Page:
In 2010, computer hacker Andrew Auernheimer, under the alias ‘Weev’, was charged with stealing 114,000 email addresses by exploiting a flaw in AT&T’s security.
Auernheimer was convicted in 2012 and served 13 months of a 41-month sentence. Last Friday, however, a federal appeals court overturned his conviction on a technicality and he was released, reports CNBC.
Since his release, Auernheimer has already been working on his next hacking project. “I am starting a new fund, TRO LLC (yes, the troll corporation), based in generating actionable financial intelligence from the computer underground,” he told TechCrunch.
The business model is short equities, which means that the fund will profit when the value of a certain stock decreases. Michael del Castillo from Upstart Business Journal explains that Auernheimer’s fund could short a company’s stock after they find a security breach and then profit on their positions after that security weakness is revealed.
But how profitable is this strategy exactly? Using the recent Target security breach as an example, you can easily see how Auernheimer’s fund can be profitable.
On Dec. 18, 2013, news was released that malicious software had enabled hackers to steal credit card information from Target shoppers. The following morning, Target’s stock price opened up 2 percent lower while the broader market opened up unchanged.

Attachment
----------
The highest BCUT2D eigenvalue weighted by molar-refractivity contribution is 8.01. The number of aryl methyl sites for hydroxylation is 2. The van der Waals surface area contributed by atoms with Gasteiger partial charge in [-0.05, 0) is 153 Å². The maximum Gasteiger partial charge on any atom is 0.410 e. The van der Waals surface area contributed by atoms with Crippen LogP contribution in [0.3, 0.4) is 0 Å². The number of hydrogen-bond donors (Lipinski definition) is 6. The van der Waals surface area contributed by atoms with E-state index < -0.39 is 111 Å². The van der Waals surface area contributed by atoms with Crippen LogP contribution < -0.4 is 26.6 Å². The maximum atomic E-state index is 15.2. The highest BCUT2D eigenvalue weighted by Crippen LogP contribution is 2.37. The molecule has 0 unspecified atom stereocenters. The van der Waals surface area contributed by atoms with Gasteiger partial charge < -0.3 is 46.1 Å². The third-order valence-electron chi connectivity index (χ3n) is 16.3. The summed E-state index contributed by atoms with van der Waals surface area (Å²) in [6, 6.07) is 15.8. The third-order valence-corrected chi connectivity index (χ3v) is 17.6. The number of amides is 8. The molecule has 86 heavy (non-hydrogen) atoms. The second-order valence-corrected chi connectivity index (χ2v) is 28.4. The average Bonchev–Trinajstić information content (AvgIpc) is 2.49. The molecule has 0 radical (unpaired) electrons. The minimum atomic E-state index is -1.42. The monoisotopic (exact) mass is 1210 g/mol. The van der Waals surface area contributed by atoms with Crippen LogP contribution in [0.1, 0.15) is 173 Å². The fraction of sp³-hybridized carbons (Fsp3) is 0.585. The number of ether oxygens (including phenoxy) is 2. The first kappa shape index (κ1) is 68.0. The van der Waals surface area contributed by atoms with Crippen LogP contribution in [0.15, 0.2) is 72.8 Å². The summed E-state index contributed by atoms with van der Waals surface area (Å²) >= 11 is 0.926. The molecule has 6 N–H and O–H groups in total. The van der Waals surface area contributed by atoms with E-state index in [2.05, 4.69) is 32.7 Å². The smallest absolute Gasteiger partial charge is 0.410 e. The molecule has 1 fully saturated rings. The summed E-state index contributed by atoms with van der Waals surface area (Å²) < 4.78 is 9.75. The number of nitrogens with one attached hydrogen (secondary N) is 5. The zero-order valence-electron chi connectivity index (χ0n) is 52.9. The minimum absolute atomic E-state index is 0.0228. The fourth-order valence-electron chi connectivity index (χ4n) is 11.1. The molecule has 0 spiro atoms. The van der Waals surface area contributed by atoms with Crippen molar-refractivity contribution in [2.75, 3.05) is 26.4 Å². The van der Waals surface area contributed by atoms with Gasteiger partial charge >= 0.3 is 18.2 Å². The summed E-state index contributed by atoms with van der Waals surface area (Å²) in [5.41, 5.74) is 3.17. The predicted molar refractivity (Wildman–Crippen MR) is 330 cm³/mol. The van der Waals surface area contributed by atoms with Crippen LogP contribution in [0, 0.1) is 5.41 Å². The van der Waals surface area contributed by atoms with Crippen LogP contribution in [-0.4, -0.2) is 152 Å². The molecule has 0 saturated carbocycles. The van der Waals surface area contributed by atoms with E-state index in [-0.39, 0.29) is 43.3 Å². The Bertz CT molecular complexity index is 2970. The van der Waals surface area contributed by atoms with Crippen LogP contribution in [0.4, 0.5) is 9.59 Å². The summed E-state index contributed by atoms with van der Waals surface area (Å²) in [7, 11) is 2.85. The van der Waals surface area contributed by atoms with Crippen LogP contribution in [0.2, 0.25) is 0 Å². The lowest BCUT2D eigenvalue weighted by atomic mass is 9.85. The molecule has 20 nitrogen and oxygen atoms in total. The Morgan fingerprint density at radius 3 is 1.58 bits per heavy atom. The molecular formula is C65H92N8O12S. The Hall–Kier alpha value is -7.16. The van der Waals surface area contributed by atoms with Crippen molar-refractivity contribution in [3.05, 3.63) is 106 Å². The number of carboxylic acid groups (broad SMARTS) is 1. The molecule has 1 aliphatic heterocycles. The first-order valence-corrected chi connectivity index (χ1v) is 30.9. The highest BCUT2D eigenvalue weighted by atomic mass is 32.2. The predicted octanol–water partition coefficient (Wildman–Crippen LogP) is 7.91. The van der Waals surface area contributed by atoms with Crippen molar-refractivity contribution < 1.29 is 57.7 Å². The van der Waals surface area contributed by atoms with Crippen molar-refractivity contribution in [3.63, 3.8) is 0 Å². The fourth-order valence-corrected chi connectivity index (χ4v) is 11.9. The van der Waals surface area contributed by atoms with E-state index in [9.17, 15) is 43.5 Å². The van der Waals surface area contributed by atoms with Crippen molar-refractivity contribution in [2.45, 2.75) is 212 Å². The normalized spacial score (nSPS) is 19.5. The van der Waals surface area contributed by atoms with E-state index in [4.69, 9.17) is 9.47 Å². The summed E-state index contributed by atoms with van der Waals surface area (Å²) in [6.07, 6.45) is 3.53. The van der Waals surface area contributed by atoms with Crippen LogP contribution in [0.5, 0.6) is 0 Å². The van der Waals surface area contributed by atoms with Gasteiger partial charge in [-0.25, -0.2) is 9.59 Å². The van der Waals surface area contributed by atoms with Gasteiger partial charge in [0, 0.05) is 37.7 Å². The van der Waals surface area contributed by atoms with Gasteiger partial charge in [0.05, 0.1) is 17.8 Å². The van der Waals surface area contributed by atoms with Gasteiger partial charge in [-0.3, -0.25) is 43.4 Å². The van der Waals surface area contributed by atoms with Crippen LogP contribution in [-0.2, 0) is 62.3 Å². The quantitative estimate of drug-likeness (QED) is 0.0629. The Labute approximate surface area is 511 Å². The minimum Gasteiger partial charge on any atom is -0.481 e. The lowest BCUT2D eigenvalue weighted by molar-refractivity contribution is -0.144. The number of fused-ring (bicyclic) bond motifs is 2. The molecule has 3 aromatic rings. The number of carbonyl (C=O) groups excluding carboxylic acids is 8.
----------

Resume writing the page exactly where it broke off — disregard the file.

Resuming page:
Fast forward to February, Target’s stock price found itself around a 2-year low of $55. This reflects a 13 percent drop while the overall market moved only 3 percent to the downside. What this means is that we can attribute roughly 10 percent of the drop in Target’s stock price to the security breach.
Theoretically, if a hedge fund had discovered this breach first, they could have used options to synthetically create a leveraged short position in Target stock. Overnight, on a 2 percent down move in the stock price, such a short position could easily yield a 50 percent ROI pending option volatility.
In the past 6 months alone, we have seen numerous security breaches in addition to the Target security breach including the Heartbleed bug, the Adobe security breach and domino effect, Snowden and the NSA, etc. If this trend continues throughout this year and into 2015, Auernheimer’s fund could potentially hit a few home runs.
*Image of “hooded hacker” via Shutterstock